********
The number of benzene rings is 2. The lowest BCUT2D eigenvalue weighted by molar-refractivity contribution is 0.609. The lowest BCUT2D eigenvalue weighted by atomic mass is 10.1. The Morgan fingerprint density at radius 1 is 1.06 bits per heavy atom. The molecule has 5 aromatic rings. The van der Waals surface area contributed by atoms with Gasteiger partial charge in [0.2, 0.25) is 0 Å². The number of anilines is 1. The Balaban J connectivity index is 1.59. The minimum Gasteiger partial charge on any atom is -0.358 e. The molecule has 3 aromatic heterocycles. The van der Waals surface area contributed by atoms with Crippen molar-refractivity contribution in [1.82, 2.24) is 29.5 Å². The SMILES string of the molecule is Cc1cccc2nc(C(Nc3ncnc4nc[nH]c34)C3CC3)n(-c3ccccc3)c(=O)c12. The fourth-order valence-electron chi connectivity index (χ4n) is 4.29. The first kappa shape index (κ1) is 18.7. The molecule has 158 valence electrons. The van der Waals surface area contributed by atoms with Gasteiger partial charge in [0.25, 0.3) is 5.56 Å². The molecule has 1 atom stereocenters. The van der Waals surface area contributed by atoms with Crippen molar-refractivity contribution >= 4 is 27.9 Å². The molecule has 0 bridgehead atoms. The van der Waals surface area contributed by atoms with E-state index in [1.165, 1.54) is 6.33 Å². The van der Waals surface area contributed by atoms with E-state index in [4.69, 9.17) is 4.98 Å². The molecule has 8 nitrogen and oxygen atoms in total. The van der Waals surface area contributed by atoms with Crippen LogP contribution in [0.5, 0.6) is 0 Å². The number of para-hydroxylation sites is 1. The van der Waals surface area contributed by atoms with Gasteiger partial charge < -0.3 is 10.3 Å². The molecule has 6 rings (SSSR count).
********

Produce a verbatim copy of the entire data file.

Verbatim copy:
The number of benzene rings is 2. The lowest BCUT2D eigenvalue weighted by molar-refractivity contribution is 0.609. The lowest BCUT2D eigenvalue weighted by atomic mass is 10.1. The Morgan fingerprint density at radius 1 is 1.06 bits per heavy atom. The molecule has 5 aromatic rings. The van der Waals surface area contributed by atoms with Gasteiger partial charge in [0.2, 0.25) is 0 Å². The number of anilines is 1. The Balaban J connectivity index is 1.59. The minimum Gasteiger partial charge on any atom is -0.358 e. The molecule has 3 aromatic heterocycles. The van der Waals surface area contributed by atoms with Crippen molar-refractivity contribution in [1.82, 2.24) is 29.5 Å². The SMILES string of the molecule is Cc1cccc2nc(C(Nc3ncnc4nc[nH]c34)C3CC3)n(-c3ccccc3)c(=O)c12. The fourth-order valence-electron chi connectivity index (χ4n) is 4.29. The first kappa shape index (κ1) is 18.7. The molecule has 158 valence electrons. The van der Waals surface area contributed by atoms with Gasteiger partial charge in [0.25, 0.3) is 5.56 Å². The molecule has 1 atom stereocenters. The van der Waals surface area contributed by atoms with Crippen molar-refractivity contribution >= 4 is 27.9 Å². The molecule has 0 bridgehead atoms. The van der Waals surface area contributed by atoms with E-state index in [1.165, 1.54) is 6.33 Å². The van der Waals surface area contributed by atoms with E-state index in [4.69, 9.17) is 4.98 Å². The molecule has 8 nitrogen and oxygen atoms in total. The van der Waals surface area contributed by atoms with Crippen LogP contribution in [0.5, 0.6) is 0 Å². The number of para-hydroxylation sites is 1. The van der Waals surface area contributed by atoms with Gasteiger partial charge < -0.3 is 10.3 Å². The molecule has 6 rings (SSSR count).